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Indy: Expect big budget teams to win
In the sport of auto racing, speed makes money. In the business of auto racing, speed costs money.  "That's the paradox of motor sports," said Kevin Savoree, co-owner of Andretti Green Racing. "In our business model, prize money is the main factor in whether we're profitable or not. You have to go fast enough to win, and you have to spend enough to go fast."

The evidence is right there in the starting lineup for Sunday's Indianapolis 500. The three teams with the biggest annual budgets have the top six cars on the grid and nine cars overall. Multimillion-dollar sponsorship for those teams pays for the best drivers, the best engineers, the best of everything -- which translates into the best results.

Another 14 of Sunday's drivers come from the five other teams that compete regularly in the Indy Racing League, where races usually have fields of 18 cars.

But one race a year, on Memorial Day weekend in Indianapolis, the field swells to 33, and the resource disparity is amplified. The back of the pack Sunday will be loaded with solo entries of teams that scrimp, save and hope just to participate, with little chance of winning.

Even if the sagging popularity of open-wheel racing has caused the Indy 500 to lose some of its luster, it remains the event that teams put the most into and get the most out of. The sponsors' exposure and a total purse of more than $10 million far exceed any other race.

"It's 10 normal races rolled into one," said Dennis Reinbold, co-owner of Dreyer & Reinbold Racing.

Here's a look at how money talks in the Indy 500.

The haves

The three top-tier programs spend about $6 million to run a car for the full season. Additional cars swell the budget by several million dollars apiece.

The investment pays off. Andretti Green, Team Penske and Ganassi Racing have won six of the past seven 500s, 19 consecutive IndyCar Series races and four consecutive season championships.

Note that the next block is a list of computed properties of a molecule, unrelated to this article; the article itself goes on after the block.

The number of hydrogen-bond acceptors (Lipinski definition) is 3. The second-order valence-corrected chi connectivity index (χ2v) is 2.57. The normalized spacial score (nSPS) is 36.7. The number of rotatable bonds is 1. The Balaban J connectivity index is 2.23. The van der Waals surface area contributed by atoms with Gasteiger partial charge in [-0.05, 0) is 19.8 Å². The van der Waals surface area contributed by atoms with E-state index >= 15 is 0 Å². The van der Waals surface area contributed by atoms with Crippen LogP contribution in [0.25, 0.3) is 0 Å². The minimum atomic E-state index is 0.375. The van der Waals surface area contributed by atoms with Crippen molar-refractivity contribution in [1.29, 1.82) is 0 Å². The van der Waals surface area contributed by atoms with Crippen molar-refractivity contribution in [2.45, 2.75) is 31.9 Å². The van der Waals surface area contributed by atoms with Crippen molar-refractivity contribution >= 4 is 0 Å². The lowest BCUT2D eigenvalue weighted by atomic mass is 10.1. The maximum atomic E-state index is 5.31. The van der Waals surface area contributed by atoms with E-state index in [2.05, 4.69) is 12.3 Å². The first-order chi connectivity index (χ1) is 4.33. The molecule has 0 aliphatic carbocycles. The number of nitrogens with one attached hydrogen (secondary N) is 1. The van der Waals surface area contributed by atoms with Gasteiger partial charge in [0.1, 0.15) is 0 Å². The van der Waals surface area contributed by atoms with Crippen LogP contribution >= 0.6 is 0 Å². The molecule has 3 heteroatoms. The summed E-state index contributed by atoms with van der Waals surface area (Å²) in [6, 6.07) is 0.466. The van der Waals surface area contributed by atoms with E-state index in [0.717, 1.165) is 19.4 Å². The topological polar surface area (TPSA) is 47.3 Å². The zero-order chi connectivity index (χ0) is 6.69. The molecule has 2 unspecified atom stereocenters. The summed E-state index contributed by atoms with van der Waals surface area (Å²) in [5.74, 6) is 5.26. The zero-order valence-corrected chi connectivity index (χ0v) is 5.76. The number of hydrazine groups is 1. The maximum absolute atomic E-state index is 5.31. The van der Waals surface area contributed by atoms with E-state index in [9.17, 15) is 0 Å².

"Penske and Ganassi get the most money, and in turn that gets them the best people," said Scott Roembke, chief operating officer of Rahal Letterman Racing.

"But I think sometimes (14-time Indy 500 winner Roger Penske) doesn't get enough credit. I've seen guys spend a lot of money expecting to win, and they're gone now because they didn't. So it's not just spending, it's spending wisely."

Profitability also is tied to the driver's ability to avoid crashes. With no insurance available, repairs are paid for out of the team's coffers. Andretti Green Racing has a crash fund, and whatever is left at the end of the year counts as profit.

Every full-time team's biggest expense is payroll. At Andretti Green, which has 110 employees for its four-car team, salaries eat up about 40 percent of the budget. Next comes equipment, topped by $1 million for a yearlong engine lease with Honda for each car. A Dallara chassis sells for around $700,000, basic components and electronics eat up another $400,000 and tires for the year cost $200,000.

Toss in shop and travel expenses, hospitality at the tracks to entertain guests and sponsors and assorted other expenses, and that $6 million gets eaten up pretty quickly.

"If you run it right, there's a way to make money at it," said Savoree, whose Andretti Green team has five cars in the top 11 starting the 500. "You have to be fiscally responsible and balance what you spend on the technical side."  More at Indy Star

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